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There’s No Debate: Howlin’ Yotes Adapt to Online Format

October 5, 2020
Debate Practice

The College of Idaho’s Speech and Debate team, the Howlin’ Yotes, broke away from their usual Tuesday-night schedule last week to watch the first Presidential debate on television.

Dr. Kyle Cheesewright, Assistant Professor of Speech and Debate, saw a teaching opportunity from the nationally-televised encounter between President Donald Trump and democratic challenger Joe Biden.

“It really drove home the difference between a debate and arguing,” Cheesewright noted. “We had some students who were really excited to talk about the content of what each of the speakers were saying. The problem was, there just wasn’t much content to discuss.”

So the group gathered again Thursday night, ready to resume their own preparations for the next event for the College team.

The Howlin’ Yotes have competed twice already, both completely online. One event was hosted by Carroll College in Montana, the other event was hosted by Rice University in Texas. In both instances, the College’s team competed from Idaho. Cheesewright says some student teams competed from a classroom inside the Kathryn Albertson International Center (KAIC) on campus while other students competed from home. The team’s next event, the Steve Hunt Classic hosted by Lewis & Clark College October 9-11, will also be completely online.

At the Carroll event, two teams from the College reached the final round. Sophomores Titan Walker and Robyn Griffitts-Harper placed third overall, while senior Gabriel Hall and junior David Luke teamed up for a fourth-place finish. The online-only format presented some challenges for the team, leading to adjustments for coach and competitor alike.

“It’s much more difficult for me to give advice and interface with everyone who is preparing for their stuff,” Cheesewright said. “I have less direct support for students during their preparations for any individual debate.”

Walker agreed. The debates themselves take place on a platform called Yaatly, which was designed specifically for speech and debate. That lessens the impact on the event itself, but not what occurs outside of the speeches.

“Debating online has been a very different experience,” said Walker, a Business Administration major. “The actual debates function basically the same as in person but the social aspect of the event is gone, without the platform to talk to our own or other teams. There is really no way to have conversations before or after rounds.”

Walker and Griffitts-Harper represented the College in the Rice event, advancing from the preliminary rounds to the single-elimination portion of the tournament, called partial double octofinals. Cheesewright compared it to the “Sweet 16” of the annual NCAA basketball tournament. He carried the basketball comparison even further, saying that speech and debate events bear some resemblance to an entire basketball season played over the course of just a few days.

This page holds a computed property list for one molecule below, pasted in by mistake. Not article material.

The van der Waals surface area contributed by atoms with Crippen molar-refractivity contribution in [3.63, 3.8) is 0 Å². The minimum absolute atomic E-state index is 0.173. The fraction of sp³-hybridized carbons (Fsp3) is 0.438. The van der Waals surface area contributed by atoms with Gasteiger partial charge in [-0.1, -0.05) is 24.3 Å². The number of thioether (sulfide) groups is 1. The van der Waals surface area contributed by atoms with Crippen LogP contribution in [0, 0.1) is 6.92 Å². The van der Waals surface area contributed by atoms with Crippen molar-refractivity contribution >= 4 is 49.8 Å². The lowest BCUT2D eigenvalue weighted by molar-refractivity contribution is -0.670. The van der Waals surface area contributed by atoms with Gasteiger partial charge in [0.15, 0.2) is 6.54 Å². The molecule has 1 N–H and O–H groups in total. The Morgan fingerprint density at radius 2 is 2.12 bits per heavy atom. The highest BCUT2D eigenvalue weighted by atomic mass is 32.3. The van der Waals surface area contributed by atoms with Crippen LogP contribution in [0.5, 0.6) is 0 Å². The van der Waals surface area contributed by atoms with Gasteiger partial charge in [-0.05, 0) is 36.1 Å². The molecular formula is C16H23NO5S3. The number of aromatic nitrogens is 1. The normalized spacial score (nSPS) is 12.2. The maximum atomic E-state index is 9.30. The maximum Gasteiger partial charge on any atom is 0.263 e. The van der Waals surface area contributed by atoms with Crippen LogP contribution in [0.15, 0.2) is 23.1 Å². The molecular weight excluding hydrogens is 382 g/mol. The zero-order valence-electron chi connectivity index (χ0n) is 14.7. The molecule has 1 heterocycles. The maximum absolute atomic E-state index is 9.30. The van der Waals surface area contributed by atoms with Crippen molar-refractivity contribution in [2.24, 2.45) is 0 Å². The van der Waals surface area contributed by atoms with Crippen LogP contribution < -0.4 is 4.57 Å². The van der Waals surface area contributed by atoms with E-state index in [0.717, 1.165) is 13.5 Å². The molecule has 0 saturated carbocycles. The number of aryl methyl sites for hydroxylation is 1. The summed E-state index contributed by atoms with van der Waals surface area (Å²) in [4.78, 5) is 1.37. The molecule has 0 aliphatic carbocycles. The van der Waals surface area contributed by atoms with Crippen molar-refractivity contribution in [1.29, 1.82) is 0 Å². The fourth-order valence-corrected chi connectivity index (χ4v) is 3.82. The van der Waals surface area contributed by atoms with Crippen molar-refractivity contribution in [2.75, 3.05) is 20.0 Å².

“We’ll begin competing at 8 a.m. and continue competing until 8 p.m. pretty regularly,” he said. “It’s an academic, competitive event that plays out over the course of an entire year. We typically start competing in September and we will continue to compete until March or April. You spend your whole weekend, sometimes longer, doing these events.”

Within the events, teams and individuals often have little time to prepare for the next round. It can be as little as fifteen minutes while the competitors may not immediately know what the next round’s topic will be.

“The topics at our last tournaments ranged from ‘Defund the Police,’ ‘Existence precedes essence,’ and ‘India should substantially increase rural internet access," said Griffitts-Harper, a History and Spanish double major. “This creates an incredible amount of breadth, as Kyle noted, with only about 20 minutes to research and prepare a position you might have formerly known absolutely nothing about.”

Cheesewright calls the events “a pretty intense experience.” It requires strong knowledge of current events, both domestically and globally. Students who participate in Speech and Debate meet Tuesday and Thursday nights and are graded on a cumulative pass/fail basis.

Speech and Debate has been around the College since at least 1912. Click here for more information about the Howlin’ Yotes.

The College of Idaho has a 129-year-old legacy of excellence. The College is known for its outstanding academic programs, winning athletics tradition and history of producing successful graduates, including seven Rhodes Scholars, three governors, and countless business leaders and innovators. Its distinctive PEAK Curriculum challenges students to attain competency in the four knowledge peaks of humanities, natural sciences, social sciences and a professional field—empowering them to earn a major and three minors in four years. The College’s close-knit, residential campus is located in Caldwell, where its proximity both to Boise and to the world-class outdoor activities of southwest Idaho’s mountains and rivers offers unique opportunities for learning beyond the classroom. For more information, visit